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February 2015

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With reports this month from Serenity on a less than pleasant westbound crossing of the Atlantic; from the Massaro family on Benevento on an educational cruise from the Spanish Virgins up the East Coast to Cape Cod and a nice eastbound crossing of the Atlantic; from Eleutheria on a nasty pre-Thanksgiving passage from Maui to Oahu; cruiser remembrances of the Careyes Resort on Mexico's Gold Coast; healthy and inexpensive eating suggestions in Mexico; and Cruise Notes.

Serenity — Tayana 52DS
Gordon and Sherry Cornett
Crossing the Atlantic

Shortly before Christmas we arrived safe and sound — but extremely tired — at the Port du Marin Marina in Martinique after taking 28 days to cross the Atlantic Ocean from the Canary Islands. It was a very slow time for us, but then our crossing had been quite challenging.

We're not exactly cruising novices. We did the 2009 Ha-Ha, then sailed across the Pacific the next year to wait out cyclone season in New Zealand. After sailing back to the South Pacific, we continued on to Australia, where we waited out another cyclone season while doing lots of land travel. In 2011, we sailed up the east coast of Oz to Darwin to join the Indonesian Rally. After that, we continued on to Indonesia, Singapore, Malaysia and Thailand.

Because of the threat of pirates, we had Serenity shipped to Turkey. We then cruised Turkey, Greece, Albania and Croatia. After crossing the Adriatic to Italy, we sailed down to Sicily, where we wintered at Marina di Ragusa. In April last year we did the west coast of Italy and continued on to Elba, Corsica, Sardinia, Menorca, mainland Spain and Gibraltar.

After a stop at Morocco, we made it to Lanzarote in the Canary Islands to join 19 other boats for the November 18 start of Jimmy Cornell's Atlantic Odyssey to Martinique. Over the years we've found that rallies provide us with the opportunity to meet some great people in the cruising community while having a great time.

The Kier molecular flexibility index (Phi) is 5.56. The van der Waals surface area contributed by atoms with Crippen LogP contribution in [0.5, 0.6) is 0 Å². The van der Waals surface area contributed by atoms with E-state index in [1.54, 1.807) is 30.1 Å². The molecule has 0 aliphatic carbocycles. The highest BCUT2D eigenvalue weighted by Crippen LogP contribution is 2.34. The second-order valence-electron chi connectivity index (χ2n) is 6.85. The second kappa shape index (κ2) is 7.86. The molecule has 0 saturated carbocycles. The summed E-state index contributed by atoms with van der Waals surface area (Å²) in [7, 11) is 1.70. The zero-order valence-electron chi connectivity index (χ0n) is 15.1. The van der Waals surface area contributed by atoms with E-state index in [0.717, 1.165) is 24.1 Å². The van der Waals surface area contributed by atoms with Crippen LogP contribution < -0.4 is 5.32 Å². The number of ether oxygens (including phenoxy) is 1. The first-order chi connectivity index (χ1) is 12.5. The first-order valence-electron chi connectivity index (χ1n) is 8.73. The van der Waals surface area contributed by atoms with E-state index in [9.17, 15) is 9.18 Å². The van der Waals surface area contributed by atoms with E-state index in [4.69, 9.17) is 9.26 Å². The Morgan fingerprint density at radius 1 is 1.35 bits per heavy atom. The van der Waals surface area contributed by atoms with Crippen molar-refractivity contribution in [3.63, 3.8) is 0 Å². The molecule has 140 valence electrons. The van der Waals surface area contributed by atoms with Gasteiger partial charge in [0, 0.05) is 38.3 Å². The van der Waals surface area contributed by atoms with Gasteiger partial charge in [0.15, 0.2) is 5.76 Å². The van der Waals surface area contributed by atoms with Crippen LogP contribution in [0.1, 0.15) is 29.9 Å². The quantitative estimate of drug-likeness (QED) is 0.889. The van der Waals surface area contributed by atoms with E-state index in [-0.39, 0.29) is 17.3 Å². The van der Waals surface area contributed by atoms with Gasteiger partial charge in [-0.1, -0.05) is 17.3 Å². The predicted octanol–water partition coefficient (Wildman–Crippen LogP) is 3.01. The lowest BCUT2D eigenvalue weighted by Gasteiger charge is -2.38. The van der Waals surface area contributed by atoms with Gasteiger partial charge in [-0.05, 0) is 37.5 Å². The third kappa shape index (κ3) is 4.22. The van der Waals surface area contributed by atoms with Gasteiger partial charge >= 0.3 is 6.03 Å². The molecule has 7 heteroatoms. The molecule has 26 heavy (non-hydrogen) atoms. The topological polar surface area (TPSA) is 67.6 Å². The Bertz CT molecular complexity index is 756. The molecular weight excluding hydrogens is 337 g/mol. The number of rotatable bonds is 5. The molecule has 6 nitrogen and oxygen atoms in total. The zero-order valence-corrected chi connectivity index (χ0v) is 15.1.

Our ill-fated 2,700-mile crossing of the Atlantic began with four days of motoring because there was no wind. This is apparently normal around the Canaries. Even though we expected it, this used up a lot of our fuel. We were then hit by four cold fronts, which brought rain, thunder and lightning. It also brought wind from the southwest, the very direction we were headed! And this was supposed to be a glorious off-the-wind tradewind sail. When we finally got far enough south to find the ENE trades, they were very light.

We had more than weather problems. The clew ring on our genoa, the sail that provides most of our drive when sailing off the wind, blew out. As such, we were unable to use the sail until I was able to complete a repair. In addition, our generator died and the genoa furling line pulled out once we reset the repaired genoa.

Those were lesser problems compared to our autopilot's dying 780 miles from Martinique. This meant that the two of us had to hand-steer for over eight days, something that proved to be a physical and mental disaster. We did one-hour- on, one-hour-off watches, then hove-to at midnight to get five hours' sleep.

Many of the other Atlantic Odyssey participants were on the dock to cheer our arrival when we finally got to Martinique, which was nice. But after nearly a month, ours wasn't even the last boat to finish, as others had challenging crossings as well.

To think that we had told friends how much we were looking forward to the 'tradewind crossing'! It was not a lot of fun. But we made it, and it's safe to say the next time we cross the Atlantic it will probably be aboard a 747.

After some cruising in the Caribbean, including Cartagena, we plan to continue on through the Panama Canal, complete our circumnavigation in Mexico, and return to our home port of Ventura.

— the cornetts 12/22/2014

Benevento — Pacific Seacraft 40
The Massaro Family
The Other Latitude 38
(San Francisco)

As we mentioned in Part 1 of our report, it's been more than 12,000 nautical miles since we — my husband Darold, our 10-year-old son Dante, and I — left San Francisco in September 2013 on a two-year cruise. We sailed under the Golden Gate Bridge, turned left, and six months later were in Puerto Rico facing the decision of where to go next.